“At first, it put me out of my comfort zone because I was nervous to be in front of people, and I felt vulnerable, but after we got to know each other well, it was a really fun thing, and it became really normal to be ridiculous,” she said. “It was a lot of work, but it was totally worth it, and it’s been probably one of my favorite classes at UNC.”
For the first half of the course, students worked together to create approximately 200 sketches based on different grammatical principles. The students, who are required to pass an interview for enrollment, become a tight-knit group during the semester.
Senior Annie Harrison said the process was highly collaborative.
“We get into pairs and small groups, and we would meet outside of class and brainstorm ideas for what the exercise was and write the whole script together,” she said.
Students spent the latter half of the semester cutting down the number of skits to about 40 and honing their performance skills. This portion of the class sees guest appearances from Kenan-Flagler Business School professor Gregory Hohn, who teaches Applied Improv and carries over these principles for Gram-O-Rama participants.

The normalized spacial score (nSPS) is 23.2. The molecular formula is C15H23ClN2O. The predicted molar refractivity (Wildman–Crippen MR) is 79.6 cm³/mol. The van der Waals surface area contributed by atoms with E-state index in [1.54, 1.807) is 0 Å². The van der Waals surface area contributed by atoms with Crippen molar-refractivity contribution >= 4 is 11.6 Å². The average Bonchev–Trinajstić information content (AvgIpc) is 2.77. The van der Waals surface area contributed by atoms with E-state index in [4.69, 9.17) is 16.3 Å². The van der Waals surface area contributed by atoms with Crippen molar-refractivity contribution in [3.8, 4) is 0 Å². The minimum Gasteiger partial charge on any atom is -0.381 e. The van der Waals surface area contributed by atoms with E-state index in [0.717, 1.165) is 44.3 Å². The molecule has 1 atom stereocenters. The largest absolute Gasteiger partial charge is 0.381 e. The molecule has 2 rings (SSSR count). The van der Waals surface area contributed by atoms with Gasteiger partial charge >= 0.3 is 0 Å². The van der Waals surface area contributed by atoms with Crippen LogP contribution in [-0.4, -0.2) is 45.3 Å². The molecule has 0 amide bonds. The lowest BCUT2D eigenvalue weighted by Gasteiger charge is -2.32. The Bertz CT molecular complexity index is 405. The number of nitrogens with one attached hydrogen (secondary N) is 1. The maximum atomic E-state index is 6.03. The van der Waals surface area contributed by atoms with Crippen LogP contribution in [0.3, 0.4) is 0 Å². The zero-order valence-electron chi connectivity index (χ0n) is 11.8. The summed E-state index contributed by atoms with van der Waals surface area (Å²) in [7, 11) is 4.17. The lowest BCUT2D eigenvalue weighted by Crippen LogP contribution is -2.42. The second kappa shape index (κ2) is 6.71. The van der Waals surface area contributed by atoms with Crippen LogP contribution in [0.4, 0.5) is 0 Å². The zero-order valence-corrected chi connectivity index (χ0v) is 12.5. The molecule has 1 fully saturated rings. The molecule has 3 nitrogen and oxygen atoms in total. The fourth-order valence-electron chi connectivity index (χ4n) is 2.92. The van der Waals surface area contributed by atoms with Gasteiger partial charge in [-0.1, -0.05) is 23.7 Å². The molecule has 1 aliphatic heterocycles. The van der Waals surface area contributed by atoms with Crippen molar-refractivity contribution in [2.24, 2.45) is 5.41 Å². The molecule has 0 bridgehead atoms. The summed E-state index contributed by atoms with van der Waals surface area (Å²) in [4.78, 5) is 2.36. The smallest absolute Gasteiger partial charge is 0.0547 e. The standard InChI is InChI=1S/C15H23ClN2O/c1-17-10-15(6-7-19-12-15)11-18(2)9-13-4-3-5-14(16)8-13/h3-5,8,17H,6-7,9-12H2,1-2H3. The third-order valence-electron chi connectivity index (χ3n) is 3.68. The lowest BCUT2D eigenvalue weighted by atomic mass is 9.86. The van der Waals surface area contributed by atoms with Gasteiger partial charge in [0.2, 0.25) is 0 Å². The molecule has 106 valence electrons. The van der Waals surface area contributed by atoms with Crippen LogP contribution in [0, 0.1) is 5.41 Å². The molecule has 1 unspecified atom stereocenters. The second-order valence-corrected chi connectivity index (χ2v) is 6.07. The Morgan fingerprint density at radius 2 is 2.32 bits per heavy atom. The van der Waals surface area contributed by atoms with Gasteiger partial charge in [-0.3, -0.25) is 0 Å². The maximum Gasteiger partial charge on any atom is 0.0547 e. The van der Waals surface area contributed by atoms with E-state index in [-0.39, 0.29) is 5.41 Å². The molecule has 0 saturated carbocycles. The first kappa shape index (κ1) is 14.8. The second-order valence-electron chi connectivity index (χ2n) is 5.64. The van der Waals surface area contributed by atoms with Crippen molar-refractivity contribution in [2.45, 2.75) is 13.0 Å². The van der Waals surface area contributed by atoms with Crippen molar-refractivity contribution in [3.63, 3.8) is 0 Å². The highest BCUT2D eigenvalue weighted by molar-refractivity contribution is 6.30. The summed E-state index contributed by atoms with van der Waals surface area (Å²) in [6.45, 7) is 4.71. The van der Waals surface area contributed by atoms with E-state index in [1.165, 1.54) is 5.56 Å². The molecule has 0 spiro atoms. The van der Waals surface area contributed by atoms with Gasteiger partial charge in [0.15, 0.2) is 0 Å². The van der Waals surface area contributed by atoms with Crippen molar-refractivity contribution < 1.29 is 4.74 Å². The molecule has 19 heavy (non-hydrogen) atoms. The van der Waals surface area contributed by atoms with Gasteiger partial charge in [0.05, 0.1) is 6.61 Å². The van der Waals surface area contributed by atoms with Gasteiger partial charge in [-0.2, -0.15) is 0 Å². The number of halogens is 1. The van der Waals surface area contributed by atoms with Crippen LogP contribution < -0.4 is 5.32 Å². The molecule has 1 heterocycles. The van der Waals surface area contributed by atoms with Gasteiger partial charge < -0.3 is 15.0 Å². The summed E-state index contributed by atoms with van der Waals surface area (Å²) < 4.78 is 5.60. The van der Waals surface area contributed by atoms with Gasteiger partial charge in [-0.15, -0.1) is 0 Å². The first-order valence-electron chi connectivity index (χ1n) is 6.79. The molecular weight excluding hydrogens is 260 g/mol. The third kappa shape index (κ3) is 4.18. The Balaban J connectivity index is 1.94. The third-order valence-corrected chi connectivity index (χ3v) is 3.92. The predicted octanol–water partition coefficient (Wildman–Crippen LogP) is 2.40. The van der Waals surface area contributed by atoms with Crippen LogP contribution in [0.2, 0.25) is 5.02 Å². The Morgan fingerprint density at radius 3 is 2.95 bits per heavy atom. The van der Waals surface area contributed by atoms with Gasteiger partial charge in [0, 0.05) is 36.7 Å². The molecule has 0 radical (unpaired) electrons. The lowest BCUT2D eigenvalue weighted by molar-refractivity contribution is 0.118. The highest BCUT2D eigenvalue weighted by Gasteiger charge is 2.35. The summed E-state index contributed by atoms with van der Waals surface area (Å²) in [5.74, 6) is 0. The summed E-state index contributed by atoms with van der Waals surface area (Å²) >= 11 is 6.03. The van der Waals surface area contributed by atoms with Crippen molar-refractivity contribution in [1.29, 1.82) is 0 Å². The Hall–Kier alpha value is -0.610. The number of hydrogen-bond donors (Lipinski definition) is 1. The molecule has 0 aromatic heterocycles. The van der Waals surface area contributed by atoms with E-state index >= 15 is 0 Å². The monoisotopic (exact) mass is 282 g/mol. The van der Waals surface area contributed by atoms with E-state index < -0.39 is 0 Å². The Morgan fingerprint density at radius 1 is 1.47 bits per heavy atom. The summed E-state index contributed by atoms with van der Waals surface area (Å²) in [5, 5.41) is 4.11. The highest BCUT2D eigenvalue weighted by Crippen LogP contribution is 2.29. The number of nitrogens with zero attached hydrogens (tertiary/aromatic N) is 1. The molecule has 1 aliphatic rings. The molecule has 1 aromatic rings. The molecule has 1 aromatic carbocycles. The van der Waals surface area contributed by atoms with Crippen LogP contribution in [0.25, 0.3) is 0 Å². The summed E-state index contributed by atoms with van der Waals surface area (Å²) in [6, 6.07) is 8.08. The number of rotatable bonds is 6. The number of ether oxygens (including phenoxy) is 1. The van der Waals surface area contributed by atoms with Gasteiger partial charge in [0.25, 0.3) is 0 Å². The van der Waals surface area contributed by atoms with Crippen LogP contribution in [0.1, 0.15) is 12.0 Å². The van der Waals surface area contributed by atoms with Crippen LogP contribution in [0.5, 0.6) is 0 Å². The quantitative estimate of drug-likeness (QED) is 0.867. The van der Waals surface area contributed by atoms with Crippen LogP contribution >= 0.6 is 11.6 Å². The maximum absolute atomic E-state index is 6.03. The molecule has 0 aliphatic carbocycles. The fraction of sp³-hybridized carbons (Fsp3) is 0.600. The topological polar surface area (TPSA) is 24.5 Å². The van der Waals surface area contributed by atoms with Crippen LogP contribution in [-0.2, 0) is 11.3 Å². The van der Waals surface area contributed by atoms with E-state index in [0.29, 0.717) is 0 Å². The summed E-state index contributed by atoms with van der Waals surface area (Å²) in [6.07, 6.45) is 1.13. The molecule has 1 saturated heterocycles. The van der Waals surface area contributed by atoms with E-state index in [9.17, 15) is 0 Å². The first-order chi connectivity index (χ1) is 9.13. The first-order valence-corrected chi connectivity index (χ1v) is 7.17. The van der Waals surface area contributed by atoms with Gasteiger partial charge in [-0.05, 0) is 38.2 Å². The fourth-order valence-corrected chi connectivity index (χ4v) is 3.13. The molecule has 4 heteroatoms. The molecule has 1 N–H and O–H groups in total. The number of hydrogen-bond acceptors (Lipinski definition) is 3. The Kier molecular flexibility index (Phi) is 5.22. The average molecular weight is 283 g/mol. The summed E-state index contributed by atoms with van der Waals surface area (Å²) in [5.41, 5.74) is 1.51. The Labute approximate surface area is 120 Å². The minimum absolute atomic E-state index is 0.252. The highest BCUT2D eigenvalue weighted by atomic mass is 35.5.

While grammar would seem like a logical strength for the class of creative writers, theatrics were challenging.
“Most of the students in the class weren’t actors, so it’s been challenging, but we’ve also taken a lot of time not just into the writing of it but into the performance as well and perfecting the performance. It’s not just going to be some kids reading off of a script of something we wrote in class,” O’Connor said. “It’s probably going to be more fun than you’d expect a grammar show to be.”
But the nerves are all but gone for the 13 student performers, and the result is an offbeat take on grammatical conventions and rules.
“Our sort of sound bite for the class was that it’s ‘grammar as performance art,’” Gingher said.